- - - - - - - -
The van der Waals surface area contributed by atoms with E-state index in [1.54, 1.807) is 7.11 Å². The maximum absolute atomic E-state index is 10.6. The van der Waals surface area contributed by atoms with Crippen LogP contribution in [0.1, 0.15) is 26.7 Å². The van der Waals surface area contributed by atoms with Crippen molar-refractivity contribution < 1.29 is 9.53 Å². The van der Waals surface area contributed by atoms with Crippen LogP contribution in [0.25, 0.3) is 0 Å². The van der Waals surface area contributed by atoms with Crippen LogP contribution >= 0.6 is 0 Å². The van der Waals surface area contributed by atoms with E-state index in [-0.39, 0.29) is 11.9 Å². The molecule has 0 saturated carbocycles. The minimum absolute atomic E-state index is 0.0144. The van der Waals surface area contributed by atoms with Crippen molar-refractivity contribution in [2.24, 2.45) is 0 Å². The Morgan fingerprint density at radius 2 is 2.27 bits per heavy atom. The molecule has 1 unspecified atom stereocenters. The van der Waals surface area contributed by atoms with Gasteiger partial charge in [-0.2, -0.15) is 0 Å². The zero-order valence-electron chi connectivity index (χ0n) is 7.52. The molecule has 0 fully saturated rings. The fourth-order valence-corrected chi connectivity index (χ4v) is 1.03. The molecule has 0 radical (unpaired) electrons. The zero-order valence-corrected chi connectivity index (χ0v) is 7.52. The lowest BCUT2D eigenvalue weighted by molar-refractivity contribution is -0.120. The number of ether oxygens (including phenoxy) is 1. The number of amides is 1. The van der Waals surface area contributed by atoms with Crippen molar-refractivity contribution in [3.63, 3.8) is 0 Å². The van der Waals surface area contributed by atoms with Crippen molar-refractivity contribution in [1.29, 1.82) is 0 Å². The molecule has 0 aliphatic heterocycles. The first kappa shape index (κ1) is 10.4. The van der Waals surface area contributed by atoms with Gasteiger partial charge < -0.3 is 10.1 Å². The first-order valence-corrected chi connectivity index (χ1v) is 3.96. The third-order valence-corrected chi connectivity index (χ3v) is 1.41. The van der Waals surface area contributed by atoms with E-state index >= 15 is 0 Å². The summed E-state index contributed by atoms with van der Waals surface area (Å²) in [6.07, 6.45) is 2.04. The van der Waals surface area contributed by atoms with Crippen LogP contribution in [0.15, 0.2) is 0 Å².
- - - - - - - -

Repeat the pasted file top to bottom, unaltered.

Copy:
The van der Waals surface area contributed by atoms with E-state index in [1.54, 1.807) is 7.11 Å². The maximum absolute atomic E-state index is 10.6. The van der Waals surface area contributed by atoms with Crippen LogP contribution in [0.1, 0.15) is 26.7 Å². The van der Waals surface area contributed by atoms with Crippen molar-refractivity contribution < 1.29 is 9.53 Å². The van der Waals surface area contributed by atoms with Crippen LogP contribution in [0.25, 0.3) is 0 Å². The van der Waals surface area contributed by atoms with Crippen LogP contribution >= 0.6 is 0 Å². The van der Waals surface area contributed by atoms with E-state index in [-0.39, 0.29) is 11.9 Å². The molecule has 0 saturated carbocycles. The minimum absolute atomic E-state index is 0.0144. The van der Waals surface area contributed by atoms with Crippen molar-refractivity contribution in [2.24, 2.45) is 0 Å². The Morgan fingerprint density at radius 2 is 2.27 bits per heavy atom. The molecule has 1 unspecified atom stereocenters. The van der Waals surface area contributed by atoms with Gasteiger partial charge in [-0.2, -0.15) is 0 Å². The zero-order valence-electron chi connectivity index (χ0n) is 7.52. The molecule has 0 fully saturated rings. The fourth-order valence-corrected chi connectivity index (χ4v) is 1.03. The molecule has 0 radical (unpaired) electrons. The zero-order valence-corrected chi connectivity index (χ0v) is 7.52. The lowest BCUT2D eigenvalue weighted by molar-refractivity contribution is -0.120. The number of ether oxygens (including phenoxy) is 1. The number of amides is 1. The van der Waals surface area contributed by atoms with Crippen molar-refractivity contribution in [3.63, 3.8) is 0 Å². The van der Waals surface area contributed by atoms with Crippen molar-refractivity contribution in [1.29, 1.82) is 0 Å². The molecule has 0 aliphatic heterocycles. The first kappa shape index (κ1) is 10.4. The van der Waals surface area contributed by atoms with Gasteiger partial charge < -0.3 is 10.1 Å². The first-order valence-corrected chi connectivity index (χ1v) is 3.96. The third-order valence-corrected chi connectivity index (χ3v) is 1.41. The van der Waals surface area contributed by atoms with E-state index >= 15 is 0 Å². The summed E-state index contributed by atoms with van der Waals surface area (Å²) in [6.07, 6.45) is 2.04. The van der Waals surface area contributed by atoms with Crippen LogP contribution in [0.15, 0.2) is 0 Å².